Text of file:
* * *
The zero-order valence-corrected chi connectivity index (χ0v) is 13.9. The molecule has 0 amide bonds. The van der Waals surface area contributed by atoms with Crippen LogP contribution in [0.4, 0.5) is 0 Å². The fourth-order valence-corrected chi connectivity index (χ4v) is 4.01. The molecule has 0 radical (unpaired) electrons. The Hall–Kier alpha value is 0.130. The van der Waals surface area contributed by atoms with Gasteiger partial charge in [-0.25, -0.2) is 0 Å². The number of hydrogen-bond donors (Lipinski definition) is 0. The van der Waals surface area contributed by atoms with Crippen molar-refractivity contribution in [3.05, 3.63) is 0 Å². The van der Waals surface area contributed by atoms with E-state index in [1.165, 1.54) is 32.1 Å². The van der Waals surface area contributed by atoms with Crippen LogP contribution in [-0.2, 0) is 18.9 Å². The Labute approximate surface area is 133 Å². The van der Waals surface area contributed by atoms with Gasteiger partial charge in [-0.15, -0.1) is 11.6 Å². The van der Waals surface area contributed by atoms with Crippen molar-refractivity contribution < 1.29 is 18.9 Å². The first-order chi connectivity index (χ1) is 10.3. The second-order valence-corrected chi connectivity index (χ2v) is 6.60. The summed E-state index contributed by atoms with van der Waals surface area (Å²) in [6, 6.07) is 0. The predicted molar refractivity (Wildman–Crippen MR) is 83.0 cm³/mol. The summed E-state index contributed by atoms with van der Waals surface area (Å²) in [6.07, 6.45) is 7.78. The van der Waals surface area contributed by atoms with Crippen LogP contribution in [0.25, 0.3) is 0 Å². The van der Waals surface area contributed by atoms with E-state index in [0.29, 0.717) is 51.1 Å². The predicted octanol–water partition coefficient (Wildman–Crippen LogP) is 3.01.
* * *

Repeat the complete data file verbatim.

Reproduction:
The zero-order valence-corrected chi connectivity index (χ0v) is 13.9. The molecule has 0 amide bonds. The van der Waals surface area contributed by atoms with Crippen LogP contribution in [0.4, 0.5) is 0 Å². The fourth-order valence-corrected chi connectivity index (χ4v) is 4.01. The molecule has 0 radical (unpaired) electrons. The Hall–Kier alpha value is 0.130. The van der Waals surface area contributed by atoms with Gasteiger partial charge in [-0.25, -0.2) is 0 Å². The number of hydrogen-bond donors (Lipinski definition) is 0. The van der Waals surface area contributed by atoms with Crippen molar-refractivity contribution in [3.05, 3.63) is 0 Å². The van der Waals surface area contributed by atoms with E-state index in [1.165, 1.54) is 32.1 Å². The van der Waals surface area contributed by atoms with Crippen LogP contribution in [-0.2, 0) is 18.9 Å². The Labute approximate surface area is 133 Å². The van der Waals surface area contributed by atoms with Gasteiger partial charge in [-0.15, -0.1) is 11.6 Å². The van der Waals surface area contributed by atoms with Crippen molar-refractivity contribution < 1.29 is 18.9 Å². The first-order chi connectivity index (χ1) is 10.3. The second-order valence-corrected chi connectivity index (χ2v) is 6.60. The summed E-state index contributed by atoms with van der Waals surface area (Å²) in [6, 6.07) is 0. The predicted molar refractivity (Wildman–Crippen MR) is 83.0 cm³/mol. The summed E-state index contributed by atoms with van der Waals surface area (Å²) in [6.07, 6.45) is 7.78. The van der Waals surface area contributed by atoms with Crippen LogP contribution in [0.25, 0.3) is 0 Å². The van der Waals surface area contributed by atoms with E-state index in [0.29, 0.717) is 51.1 Å². The predicted octanol–water partition coefficient (Wildman–Crippen LogP) is 3.01.